The G.I. Bill
In 2008, Congress passed a new G.I. Bill which creates a new permanent entitlement program that provides veterans with a maximum educational benefit equal to the highest tuition rate of a public college or university in their state, as well as a monthly stipend for housing determined by geographical areas. On December 21, 2010, Congress passed the Post 9/11 Veterans Educational Assistance Improvements Act, which expands and streamlines the benefits and educational opportunities in the New GI Bill.
Since the G.I. Bill went into effect in August 2009, $1.2 billion worth of education benefits have been paid to student veterans. More than 475,000 veterans are eligible to use this program.
Eligibility for Entitlements
To qualify for the measure’s increased educational benefits, veterans must have served between three months and three years of active duty after Sept. 11, 2001. The measure provides veterans with educational assistance for 36 months, equal to four academic years. Under the program, a veteran’s educational entitlement is protected if his or her education was interrupted by a deployment or transfer. A veteran’s entitlement is linked to his or her duration of active duty service. A veteran who served three months of active duty would receive an entitlement that covers 40 percent of the maximum award. A veteran who served six months of active duty would receive a 50 percent entitlement, while two years of active duty service would earn an 80 percent entitlement. To receive the maximum award—equal to the highest tuition rate of a public college or university in the state—a veteran must have served three years of active duty.
The measure establishes a new program in which institutions of higher education can voluntarily agree to make financial contributions toward veterans’ tuition to make up any difference between tuition and the measure’s other payments to veterans for education. Schools set their own limits on contributions and eligibility. The Veterans Affairs Department matches such contributions for up to 50% of the tuition difference.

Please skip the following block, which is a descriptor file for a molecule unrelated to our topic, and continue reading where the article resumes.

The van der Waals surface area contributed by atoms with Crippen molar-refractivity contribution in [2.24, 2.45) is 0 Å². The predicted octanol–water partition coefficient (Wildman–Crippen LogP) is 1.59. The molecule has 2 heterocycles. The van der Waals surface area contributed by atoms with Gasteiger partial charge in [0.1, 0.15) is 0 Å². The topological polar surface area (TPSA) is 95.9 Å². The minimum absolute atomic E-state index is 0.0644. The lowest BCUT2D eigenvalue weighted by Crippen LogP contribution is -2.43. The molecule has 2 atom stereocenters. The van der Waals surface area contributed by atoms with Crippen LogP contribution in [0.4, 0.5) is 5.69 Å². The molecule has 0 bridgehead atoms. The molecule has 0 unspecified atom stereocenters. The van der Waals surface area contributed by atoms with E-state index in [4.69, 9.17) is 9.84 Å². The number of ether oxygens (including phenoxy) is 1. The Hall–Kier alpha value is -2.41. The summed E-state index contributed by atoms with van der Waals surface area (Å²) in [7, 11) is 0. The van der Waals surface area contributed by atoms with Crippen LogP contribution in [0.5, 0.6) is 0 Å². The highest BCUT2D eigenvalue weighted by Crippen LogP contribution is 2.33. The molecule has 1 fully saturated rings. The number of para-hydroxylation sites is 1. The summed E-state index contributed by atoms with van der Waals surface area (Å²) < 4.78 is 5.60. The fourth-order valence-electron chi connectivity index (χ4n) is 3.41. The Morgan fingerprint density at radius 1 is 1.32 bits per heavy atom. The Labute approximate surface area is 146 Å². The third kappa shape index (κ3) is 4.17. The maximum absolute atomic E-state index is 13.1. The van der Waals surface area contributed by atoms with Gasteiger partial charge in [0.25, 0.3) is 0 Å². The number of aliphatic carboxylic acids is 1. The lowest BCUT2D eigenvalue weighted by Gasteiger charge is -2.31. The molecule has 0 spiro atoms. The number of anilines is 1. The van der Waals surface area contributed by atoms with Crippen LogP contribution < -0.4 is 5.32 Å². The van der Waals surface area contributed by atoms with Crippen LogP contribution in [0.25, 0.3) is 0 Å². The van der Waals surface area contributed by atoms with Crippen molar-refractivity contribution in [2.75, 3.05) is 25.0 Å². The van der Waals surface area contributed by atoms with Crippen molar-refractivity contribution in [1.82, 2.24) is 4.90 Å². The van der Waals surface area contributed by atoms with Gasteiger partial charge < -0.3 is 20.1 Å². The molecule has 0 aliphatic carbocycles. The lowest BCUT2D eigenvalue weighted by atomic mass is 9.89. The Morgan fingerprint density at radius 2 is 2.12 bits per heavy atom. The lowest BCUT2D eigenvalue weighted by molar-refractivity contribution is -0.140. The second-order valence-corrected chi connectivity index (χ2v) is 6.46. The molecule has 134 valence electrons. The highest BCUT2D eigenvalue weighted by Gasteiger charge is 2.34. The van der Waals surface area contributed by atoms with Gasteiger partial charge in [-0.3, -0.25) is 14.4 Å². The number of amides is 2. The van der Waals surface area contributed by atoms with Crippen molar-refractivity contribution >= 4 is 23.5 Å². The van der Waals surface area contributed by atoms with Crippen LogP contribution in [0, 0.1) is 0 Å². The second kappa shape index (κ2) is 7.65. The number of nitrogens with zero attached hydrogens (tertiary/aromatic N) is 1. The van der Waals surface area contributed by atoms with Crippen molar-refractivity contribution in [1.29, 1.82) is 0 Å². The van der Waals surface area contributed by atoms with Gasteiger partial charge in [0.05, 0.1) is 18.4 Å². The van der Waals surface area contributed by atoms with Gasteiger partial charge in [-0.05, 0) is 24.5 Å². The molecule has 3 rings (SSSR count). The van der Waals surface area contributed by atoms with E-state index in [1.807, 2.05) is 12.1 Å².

The Post 9/11 Veterans Educational Assistance Improvements Act of 2010:
- Expands opportunities for training and education, covering vocational and technical schools, apprenticeships and on the job training that were not previously covered;
- Gives active duty students a book stipend of $1,000 per year, like veterans under the program;
- Provides living allowances for distance learners, like injured veterans forced to take online classes;
- Simplifies the Yellow Ribbon Program for veterans attending private colleges and universities and taking graduate courses, eliminating the confusing state cap system, and setting a $17,500 per year cap for tuition and fees; and
- Grants full credit to National Guardsmen, including those called up to respond to national disasters like Hurricane Katrina or the BP oil spill, making more than 130,000 service members eligible for these education benefits.
If you are a veteran interested in taking advantage of the new G.I. Bill please visit, http://www.gibill.va.gov/.